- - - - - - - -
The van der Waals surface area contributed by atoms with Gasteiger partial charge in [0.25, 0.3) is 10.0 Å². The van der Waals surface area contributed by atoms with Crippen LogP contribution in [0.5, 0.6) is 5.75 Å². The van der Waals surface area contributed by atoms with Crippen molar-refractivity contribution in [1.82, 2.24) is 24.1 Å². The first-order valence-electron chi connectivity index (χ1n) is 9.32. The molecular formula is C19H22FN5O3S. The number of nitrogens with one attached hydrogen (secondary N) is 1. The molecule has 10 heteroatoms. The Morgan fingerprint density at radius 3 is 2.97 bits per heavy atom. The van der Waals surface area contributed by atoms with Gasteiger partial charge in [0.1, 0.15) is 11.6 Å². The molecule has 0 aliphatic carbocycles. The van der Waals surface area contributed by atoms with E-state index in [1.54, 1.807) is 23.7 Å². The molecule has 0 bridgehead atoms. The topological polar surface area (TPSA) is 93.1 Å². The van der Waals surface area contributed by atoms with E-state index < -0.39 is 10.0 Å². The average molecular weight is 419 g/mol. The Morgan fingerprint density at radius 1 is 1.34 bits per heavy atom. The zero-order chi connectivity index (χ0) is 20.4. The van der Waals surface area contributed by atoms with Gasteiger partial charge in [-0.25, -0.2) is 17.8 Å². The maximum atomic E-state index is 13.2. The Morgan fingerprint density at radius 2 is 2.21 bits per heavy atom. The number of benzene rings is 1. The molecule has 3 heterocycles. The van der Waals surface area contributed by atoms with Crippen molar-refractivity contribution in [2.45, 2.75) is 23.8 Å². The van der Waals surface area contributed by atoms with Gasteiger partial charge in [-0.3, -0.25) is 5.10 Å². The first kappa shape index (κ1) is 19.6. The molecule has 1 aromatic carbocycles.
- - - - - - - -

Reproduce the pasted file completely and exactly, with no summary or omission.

The van der Waals surface area contributed by atoms with Gasteiger partial charge in [0.25, 0.3) is 10.0 Å². The van der Waals surface area contributed by atoms with Crippen LogP contribution in [0.5, 0.6) is 5.75 Å². The van der Waals surface area contributed by atoms with Crippen molar-refractivity contribution in [1.82, 2.24) is 24.1 Å². The first-order valence-electron chi connectivity index (χ1n) is 9.32. The molecular formula is C19H22FN5O3S. The number of nitrogens with one attached hydrogen (secondary N) is 1. The molecule has 10 heteroatoms. The Morgan fingerprint density at radius 3 is 2.97 bits per heavy atom. The van der Waals surface area contributed by atoms with Gasteiger partial charge in [0.1, 0.15) is 11.6 Å². The molecule has 0 aliphatic carbocycles. The van der Waals surface area contributed by atoms with E-state index in [1.54, 1.807) is 23.7 Å². The molecule has 0 bridgehead atoms. The topological polar surface area (TPSA) is 93.1 Å². The van der Waals surface area contributed by atoms with E-state index < -0.39 is 10.0 Å². The average molecular weight is 419 g/mol. The Morgan fingerprint density at radius 1 is 1.34 bits per heavy atom. The zero-order chi connectivity index (χ0) is 20.4. The van der Waals surface area contributed by atoms with Gasteiger partial charge in [-0.25, -0.2) is 17.8 Å². The maximum atomic E-state index is 13.2. The Morgan fingerprint density at radius 2 is 2.21 bits per heavy atom. The number of benzene rings is 1. The molecule has 3 heterocycles. The van der Waals surface area contributed by atoms with Crippen molar-refractivity contribution in [2.45, 2.75) is 23.8 Å². The van der Waals surface area contributed by atoms with Gasteiger partial charge in [-0.3, -0.25) is 5.10 Å². The first kappa shape index (κ1) is 19.6. The molecule has 1 aromatic carbocycles.